For public and private companies alike, an external audit is a normal component of operating the business. It is also integral in confirming the operational and financial integrity of the business while maintaining public trust. Consequently, no two audits are the same. That is why it is essential to prepare. Looking “through the eyes of an auditor,” is a common approach. However, there is a less utilized method to understand the auditor’s approach; understand the auditor’s guidance.
For U.S. based public firms, the Public Company Accounting Oversight Board (PCAOB) is the governing body that sets how public companies should be audited to attain reasonable assurance of the claims and assertions made by the audited company. Essentially, the PCAOB is the auditor’s auditor. The PCAOB’s guidelines, bulletins, and standards influence the external audits for private companies and the internal audit function of public and private companies alike.
PCAOB makes changes to the Board
The SEC made sweeping changes to the Board in late 2017, appointing all five new members. As of this publication, three members from that appointment remain. One member was appointed April 2018, and one member appointed October 2019. These members draw from audit, financial reporting, academia, law and risk management. This diverse experience was specifically sought by the SEC to address the business activities facing companies in this era.
An immediate effect of the Board changes includes changes to senior staff offices, including Chief Auditor (December 2018), Information Technology (February 2019), and Economic and Risk Analysis (June 2019). The results of Board and staff changes are seen through the refreshed goals of the PCAOB.
PCAOB defines goals and objectives to support five-year plan
Through their inspections, the PCAOB can assess the quality, effectiveness, independence, and the comprehensiveness of an audit and the audit firm. This is the central mission of the Board. While maintaining its’ charge, the PCAOB pivoted and expanded its’ focus. The PCAOB has highlighted four primary goals within its’ five-year strategic plan that reflect this broader scope: Effective Oversight, Innovation, Improved Engagement and Process and Culture Optimization. Drawing from these goals, there are two objectives this post will highlight that demonstrate the revised focus.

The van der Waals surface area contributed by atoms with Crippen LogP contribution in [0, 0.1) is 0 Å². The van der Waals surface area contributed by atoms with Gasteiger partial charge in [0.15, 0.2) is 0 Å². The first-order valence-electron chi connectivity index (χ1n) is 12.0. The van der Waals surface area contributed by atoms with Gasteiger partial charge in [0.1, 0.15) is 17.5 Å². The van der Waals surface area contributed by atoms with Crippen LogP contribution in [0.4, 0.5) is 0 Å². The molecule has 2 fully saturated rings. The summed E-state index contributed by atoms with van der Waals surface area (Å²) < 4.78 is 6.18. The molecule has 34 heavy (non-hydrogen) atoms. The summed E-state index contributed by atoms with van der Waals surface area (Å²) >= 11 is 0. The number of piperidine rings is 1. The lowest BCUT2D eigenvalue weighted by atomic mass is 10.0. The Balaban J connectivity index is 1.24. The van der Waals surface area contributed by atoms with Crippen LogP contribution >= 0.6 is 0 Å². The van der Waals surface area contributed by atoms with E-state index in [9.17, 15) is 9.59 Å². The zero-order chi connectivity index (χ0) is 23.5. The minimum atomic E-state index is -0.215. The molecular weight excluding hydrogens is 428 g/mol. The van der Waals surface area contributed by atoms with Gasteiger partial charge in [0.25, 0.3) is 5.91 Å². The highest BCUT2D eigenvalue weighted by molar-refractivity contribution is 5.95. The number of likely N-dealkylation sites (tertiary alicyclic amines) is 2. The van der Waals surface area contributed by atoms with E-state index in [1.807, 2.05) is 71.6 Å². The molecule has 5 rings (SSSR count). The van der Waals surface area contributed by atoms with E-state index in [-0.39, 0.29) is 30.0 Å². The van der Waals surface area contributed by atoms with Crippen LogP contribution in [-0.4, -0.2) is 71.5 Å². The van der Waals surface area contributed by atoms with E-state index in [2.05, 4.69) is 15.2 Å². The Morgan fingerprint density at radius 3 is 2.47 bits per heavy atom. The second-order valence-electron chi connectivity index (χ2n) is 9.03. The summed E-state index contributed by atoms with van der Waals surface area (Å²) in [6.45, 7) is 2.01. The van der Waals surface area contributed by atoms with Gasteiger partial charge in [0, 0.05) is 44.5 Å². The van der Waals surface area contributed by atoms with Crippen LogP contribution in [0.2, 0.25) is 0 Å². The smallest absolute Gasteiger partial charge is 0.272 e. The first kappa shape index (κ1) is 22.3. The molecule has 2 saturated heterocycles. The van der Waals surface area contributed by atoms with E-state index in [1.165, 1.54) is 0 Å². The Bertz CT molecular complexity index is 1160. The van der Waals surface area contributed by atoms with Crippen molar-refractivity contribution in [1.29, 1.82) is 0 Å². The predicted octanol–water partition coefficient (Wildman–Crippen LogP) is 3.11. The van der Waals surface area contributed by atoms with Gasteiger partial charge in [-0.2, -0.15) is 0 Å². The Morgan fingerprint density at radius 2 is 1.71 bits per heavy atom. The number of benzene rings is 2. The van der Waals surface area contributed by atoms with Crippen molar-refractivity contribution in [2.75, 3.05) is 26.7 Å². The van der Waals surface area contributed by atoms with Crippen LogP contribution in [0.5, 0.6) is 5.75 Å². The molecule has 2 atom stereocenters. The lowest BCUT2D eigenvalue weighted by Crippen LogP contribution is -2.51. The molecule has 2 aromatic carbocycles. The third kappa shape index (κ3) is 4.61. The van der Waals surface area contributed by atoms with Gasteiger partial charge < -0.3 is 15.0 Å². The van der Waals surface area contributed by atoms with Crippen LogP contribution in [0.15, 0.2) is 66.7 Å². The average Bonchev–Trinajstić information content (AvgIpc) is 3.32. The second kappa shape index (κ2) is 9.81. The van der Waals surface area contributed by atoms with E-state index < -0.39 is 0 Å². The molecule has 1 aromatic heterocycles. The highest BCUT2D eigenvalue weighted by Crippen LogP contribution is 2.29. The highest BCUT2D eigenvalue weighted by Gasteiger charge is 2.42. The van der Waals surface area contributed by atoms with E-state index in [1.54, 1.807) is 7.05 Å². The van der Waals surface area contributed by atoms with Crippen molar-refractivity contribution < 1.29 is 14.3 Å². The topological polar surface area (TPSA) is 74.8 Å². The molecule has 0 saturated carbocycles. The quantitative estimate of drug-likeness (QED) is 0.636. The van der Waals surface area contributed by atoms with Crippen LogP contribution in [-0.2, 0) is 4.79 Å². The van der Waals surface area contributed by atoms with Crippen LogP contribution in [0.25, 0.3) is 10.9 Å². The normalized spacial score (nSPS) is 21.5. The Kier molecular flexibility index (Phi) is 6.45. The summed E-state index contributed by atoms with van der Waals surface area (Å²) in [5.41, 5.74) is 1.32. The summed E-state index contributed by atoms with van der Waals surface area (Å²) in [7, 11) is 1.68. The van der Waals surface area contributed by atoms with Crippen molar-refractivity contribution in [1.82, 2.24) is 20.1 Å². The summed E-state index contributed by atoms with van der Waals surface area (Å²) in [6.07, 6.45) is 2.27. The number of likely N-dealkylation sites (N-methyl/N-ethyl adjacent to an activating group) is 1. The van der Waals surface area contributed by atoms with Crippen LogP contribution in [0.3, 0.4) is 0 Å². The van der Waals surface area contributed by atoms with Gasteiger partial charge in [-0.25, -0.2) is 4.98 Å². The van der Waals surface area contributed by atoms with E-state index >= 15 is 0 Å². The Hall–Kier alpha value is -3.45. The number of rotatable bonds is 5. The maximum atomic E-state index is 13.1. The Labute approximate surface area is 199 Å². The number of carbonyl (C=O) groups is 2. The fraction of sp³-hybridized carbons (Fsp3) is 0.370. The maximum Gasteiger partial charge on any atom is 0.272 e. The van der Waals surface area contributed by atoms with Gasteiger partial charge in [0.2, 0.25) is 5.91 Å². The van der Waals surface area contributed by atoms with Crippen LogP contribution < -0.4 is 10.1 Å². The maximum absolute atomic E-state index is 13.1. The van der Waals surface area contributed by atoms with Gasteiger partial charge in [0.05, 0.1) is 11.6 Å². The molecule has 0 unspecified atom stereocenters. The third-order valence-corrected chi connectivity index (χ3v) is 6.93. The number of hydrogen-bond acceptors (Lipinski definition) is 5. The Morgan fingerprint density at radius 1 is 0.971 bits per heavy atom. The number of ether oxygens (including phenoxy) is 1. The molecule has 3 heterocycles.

- Technology in auditing: “Innovations in data analytics and technology have great potential to improve the efficiency and effectiveness of financial reporting and the audit process. We will monitor the development and implementation of emerging technologies to analyze their implications for the quality of audit services and respond accordingly.”
- Transparency: “We value the input of those who, like us, are committed to continuously improving the quality of audit services. We likewise value the opportunity to share what we have learned through our oversight activities. We will expand our outreach efforts and seek to engage our stakeholders in a dynamic exchange of views.…Through external engagement, and in coordination with the SEC, we will seek to better understand investors' expectations and will consider the related risks and opportunities for our oversight activities.”
These goals and objectives can be summarized as concerted effort to increase communication with audit firms and audit committees to drive audit quality, leverage technology tools for successful audits, and prevent audit deficiencies.
How PCAOB changes will influence you organization's audits
Where the PCAOB focuses its efforts is naturally where audit firms will move. Your organization should expect audit firms to leverage technology, including software for testing automation – especially if a manual approach was previously deployed. Automation in audit proves useful for several areas including testing system controls and automated journal entries. As a client, engage with your auditor on what, how, and where automation is being used and how it creates efficiency and ultimately the bottom line. If your auditor is not leveraging automation, challenge them and understand why manual testing approaches remain.
With the PCAOB’s focus on transparency, your organization can be even more empowered to lean on the expertise of your auditor. This can also ensure that the audit firm can perform its’ duties and is positioned to meet your needs. Some circumstances that you can present to your auditor:
- A potential transaction that is infrequent in nature or presents a unique accounting complexity
- Advance notice of technology tools implemented; business function and company specialists for the technology. This has a direct impact on financial statement audits for years ending December 15, 2020 and beyond, as it may affect the auditor’s decision to use company specialists as audit evidence.
It is always a good time to engage your auditors. As the PCAOB has empowered audit firms to increase a preventative, technology-enabled approach, your organization can request the same. Doing so increases the likelihood of a clean and value-added audit.
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